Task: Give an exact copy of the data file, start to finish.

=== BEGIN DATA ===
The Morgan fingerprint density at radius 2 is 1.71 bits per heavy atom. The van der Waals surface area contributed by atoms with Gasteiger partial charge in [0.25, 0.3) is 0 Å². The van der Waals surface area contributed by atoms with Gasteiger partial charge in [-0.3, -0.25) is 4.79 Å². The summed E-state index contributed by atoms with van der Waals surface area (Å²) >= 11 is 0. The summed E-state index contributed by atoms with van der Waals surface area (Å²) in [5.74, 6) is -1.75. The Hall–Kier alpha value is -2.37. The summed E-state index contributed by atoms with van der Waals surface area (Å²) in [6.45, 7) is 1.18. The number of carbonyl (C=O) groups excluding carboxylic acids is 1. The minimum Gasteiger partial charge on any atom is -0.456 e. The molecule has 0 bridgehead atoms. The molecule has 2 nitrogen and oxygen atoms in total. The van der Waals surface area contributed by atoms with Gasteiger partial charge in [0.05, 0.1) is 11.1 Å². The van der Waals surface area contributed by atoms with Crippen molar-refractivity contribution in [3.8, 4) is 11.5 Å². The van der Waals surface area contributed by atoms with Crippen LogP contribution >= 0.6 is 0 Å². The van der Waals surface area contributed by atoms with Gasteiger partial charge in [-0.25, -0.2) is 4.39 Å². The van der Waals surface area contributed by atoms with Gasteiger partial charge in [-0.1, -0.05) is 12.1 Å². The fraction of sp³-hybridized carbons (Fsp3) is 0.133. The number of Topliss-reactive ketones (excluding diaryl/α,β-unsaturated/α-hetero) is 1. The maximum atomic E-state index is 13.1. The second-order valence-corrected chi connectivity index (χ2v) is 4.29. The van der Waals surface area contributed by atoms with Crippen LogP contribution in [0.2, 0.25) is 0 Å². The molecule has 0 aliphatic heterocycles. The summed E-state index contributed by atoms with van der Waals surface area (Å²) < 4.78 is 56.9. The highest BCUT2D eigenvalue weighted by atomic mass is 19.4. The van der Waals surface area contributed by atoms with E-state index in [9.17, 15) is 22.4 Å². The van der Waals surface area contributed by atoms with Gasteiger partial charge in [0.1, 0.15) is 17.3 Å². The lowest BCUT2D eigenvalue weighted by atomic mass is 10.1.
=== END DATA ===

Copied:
The Morgan fingerprint density at radius 2 is 1.71 bits per heavy atom. The van der Waals surface area contributed by atoms with Gasteiger partial charge in [0.25, 0.3) is 0 Å². The van der Waals surface area contributed by atoms with Gasteiger partial charge in [-0.3, -0.25) is 4.79 Å². The summed E-state index contributed by atoms with van der Waals surface area (Å²) >= 11 is 0. The summed E-state index contributed by atoms with van der Waals surface area (Å²) in [5.74, 6) is -1.75. The Hall–Kier alpha value is -2.37. The summed E-state index contributed by atoms with van der Waals surface area (Å²) in [6.45, 7) is 1.18. The number of carbonyl (C=O) groups excluding carboxylic acids is 1. The minimum Gasteiger partial charge on any atom is -0.456 e. The molecule has 0 bridgehead atoms. The molecule has 2 nitrogen and oxygen atoms in total. The van der Waals surface area contributed by atoms with Gasteiger partial charge in [0.05, 0.1) is 11.1 Å². The van der Waals surface area contributed by atoms with Crippen molar-refractivity contribution in [3.8, 4) is 11.5 Å². The van der Waals surface area contributed by atoms with Crippen LogP contribution >= 0.6 is 0 Å². The van der Waals surface area contributed by atoms with Gasteiger partial charge in [-0.25, -0.2) is 4.39 Å². The van der Waals surface area contributed by atoms with Gasteiger partial charge in [-0.1, -0.05) is 12.1 Å². The fraction of sp³-hybridized carbons (Fsp3) is 0.133. The number of Topliss-reactive ketones (excluding diaryl/α,β-unsaturated/α-hetero) is 1. The maximum atomic E-state index is 13.1. The second-order valence-corrected chi connectivity index (χ2v) is 4.29. The van der Waals surface area contributed by atoms with Crippen LogP contribution in [0.2, 0.25) is 0 Å². The molecule has 0 aliphatic heterocycles. The summed E-state index contributed by atoms with van der Waals surface area (Å²) < 4.78 is 56.9. The highest BCUT2D eigenvalue weighted by atomic mass is 19.4. The van der Waals surface area contributed by atoms with E-state index in [9.17, 15) is 22.4 Å². The van der Waals surface area contributed by atoms with Gasteiger partial charge in [0.1, 0.15) is 17.3 Å². The lowest BCUT2D eigenvalue weighted by atomic mass is 10.1.